Hi, Introduction ------------ There has been some discussion recently about why some people received a mark of approximately 44/80 for the "locking" score on the exam. This article attempts to make an educated guess as to why. It turns out that many of these people were simply happy to pass; but, in my opinion, if you get marked down significantly in an area, why wouldn't the examiner tell you why? To me, it makes little sense not to tell someone, even if the explanation is in general terms; and, to attempt to determine why is a legitimate area of inquiry so that 1. Future testers are made aware of what is and what is not important to learn and exercise on the exam, 2. Past testers, if they wish to, can re-submit their exam. It is my guess, that the "locking" part of the exam covers two things: 1. How you handle multi-threading, 2. The actual LockManager class itself, 3. and, perhaps other things, but the above two being primary. For RMI-based solutions, writing the "server" simply means to expose your remote implemenations to the client: done: probably you have just bagged 40 points or however much this "server" section is worth. [Of course, there may be subtleties involved, so I'm not saying it is completely trivial.] But, once those threads start using that remote object, an object which is part of a server-side system whose goal is to interact with a file system in a thread-safe manner, creating thread-safe code and creating a correct LockManager are the factors weighed into the 80 points for this section called, somewhat misleadingly, "locking." I say somewhat misleadingly, as it is not immediately obvious; but, when you think about it, almost all the RMI-based server-side code focuses on the distribution of shared resources, which in short is, locking. I speculate that if a multi-threaded LockManager was written correctly, but all other parts of the server-side system were not thread-safe due to very easy oversites which can occur (i.e., multi-threaded programming is difficult, and particularly so for the uninitiated), that this can quite easily lead to a 40 point deduction; and, it may only take "one multi-threaded oversite" to get the 40 point deduction. There are two primary, yet distinct, RMI approaches that can be used: The Multi-Threaded One Group: The server-side code offers one instance, called, perhaps, DataImpl or MyServerImpl to the N clients. This is where the danger lurks. Because N clients share one instance of that server-side object, and that server side object, called DataImpl or MyServerImpl, is multi-threaded, and must be written in a thread-safe manner (and, of course, the LockManager also is multi- threaded). The Single-Threaded N Group: The server-side code uses a factory to offer up one, unique DataImpl or MyServerImpl to each of the N Clients. Here, each instance of DataImpl or MyServerImpl is single-threaded because each instance is only used by one client, and this is much easier to code. Of course, the LockManager is multi- threaded. I speculate that the Single-Threaded N Group rarely loses 40 points in the "locking" section. I speculate that the Multi-Threaded One Group more often loses 40 points in the "locking" section. Ammendment: while the Multi-Threaded One Group will experience more complications, I think the loss of 40 points may be in how shared resources are used, such as how the LockManager is used. Now, of course, if an individual lost many points because the LockManager was not coded correctly, then that particular issue is not being addressed here. Resources --------- Mutli-threading is a complex topic. I find it interesting, even though I am far from expert in it. It is very easy for people preparing for the exam to brush up on the topic; and, it is very easy for people who have lost 40 or so points on "locking" to look at their code and attempt to find their own errors, if any exist. It may not be so easy to actually find the errors, but if those in the Multi- Threaded One Group start snooping around a little, they may start to find errors. One way to increase the probability of finding these errors in multi-threaded coding, though not a guarantee, is to be pointed to the right resources. Another quite equally valid option is to join the "Single-Threaded N Group," where anyone will have fewer headaches writing logically correct code. An excellent introduction to this topic can be found for free at Bruce Eckel's web site: it is the chapter called Concurrency in the 3rd edition of his book entitled Thinking in Java. You can download the .html version of this book using the following link: http://184.108.40.206/ Hints ----- I hope to post an article about multi-threading soon, but before then, here are some hints (please keep in mind that I am far from an expert): The following may potentially be very dangerous:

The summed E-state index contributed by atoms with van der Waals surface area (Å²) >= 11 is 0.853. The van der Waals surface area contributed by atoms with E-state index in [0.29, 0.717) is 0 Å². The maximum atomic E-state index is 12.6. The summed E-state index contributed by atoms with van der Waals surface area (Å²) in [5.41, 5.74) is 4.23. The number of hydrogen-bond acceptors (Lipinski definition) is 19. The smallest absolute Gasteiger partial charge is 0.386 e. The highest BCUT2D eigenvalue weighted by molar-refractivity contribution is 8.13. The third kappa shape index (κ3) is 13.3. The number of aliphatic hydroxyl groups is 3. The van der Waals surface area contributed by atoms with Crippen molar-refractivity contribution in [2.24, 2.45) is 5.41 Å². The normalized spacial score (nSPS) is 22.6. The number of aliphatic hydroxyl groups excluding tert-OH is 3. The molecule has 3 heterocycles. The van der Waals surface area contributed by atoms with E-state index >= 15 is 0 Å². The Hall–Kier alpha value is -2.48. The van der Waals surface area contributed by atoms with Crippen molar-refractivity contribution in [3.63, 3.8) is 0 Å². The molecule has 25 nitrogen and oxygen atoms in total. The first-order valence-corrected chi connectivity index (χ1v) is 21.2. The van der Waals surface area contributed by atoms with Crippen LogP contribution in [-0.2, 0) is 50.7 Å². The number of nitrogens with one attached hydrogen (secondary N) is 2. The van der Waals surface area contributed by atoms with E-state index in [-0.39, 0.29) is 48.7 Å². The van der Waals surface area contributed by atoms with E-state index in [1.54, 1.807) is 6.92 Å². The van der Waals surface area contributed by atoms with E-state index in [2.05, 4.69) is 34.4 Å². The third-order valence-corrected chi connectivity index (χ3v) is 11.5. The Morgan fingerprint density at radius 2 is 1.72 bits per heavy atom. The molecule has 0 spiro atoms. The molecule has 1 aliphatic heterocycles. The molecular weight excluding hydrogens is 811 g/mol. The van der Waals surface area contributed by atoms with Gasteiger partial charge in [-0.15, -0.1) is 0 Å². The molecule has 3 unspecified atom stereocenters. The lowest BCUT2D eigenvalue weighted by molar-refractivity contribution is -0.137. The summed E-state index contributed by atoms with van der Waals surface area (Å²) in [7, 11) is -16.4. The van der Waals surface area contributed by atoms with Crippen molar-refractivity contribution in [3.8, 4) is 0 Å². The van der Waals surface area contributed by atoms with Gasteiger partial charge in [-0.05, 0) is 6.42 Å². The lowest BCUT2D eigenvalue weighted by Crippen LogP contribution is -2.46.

and in a multi-threaded environment, could be coded like this: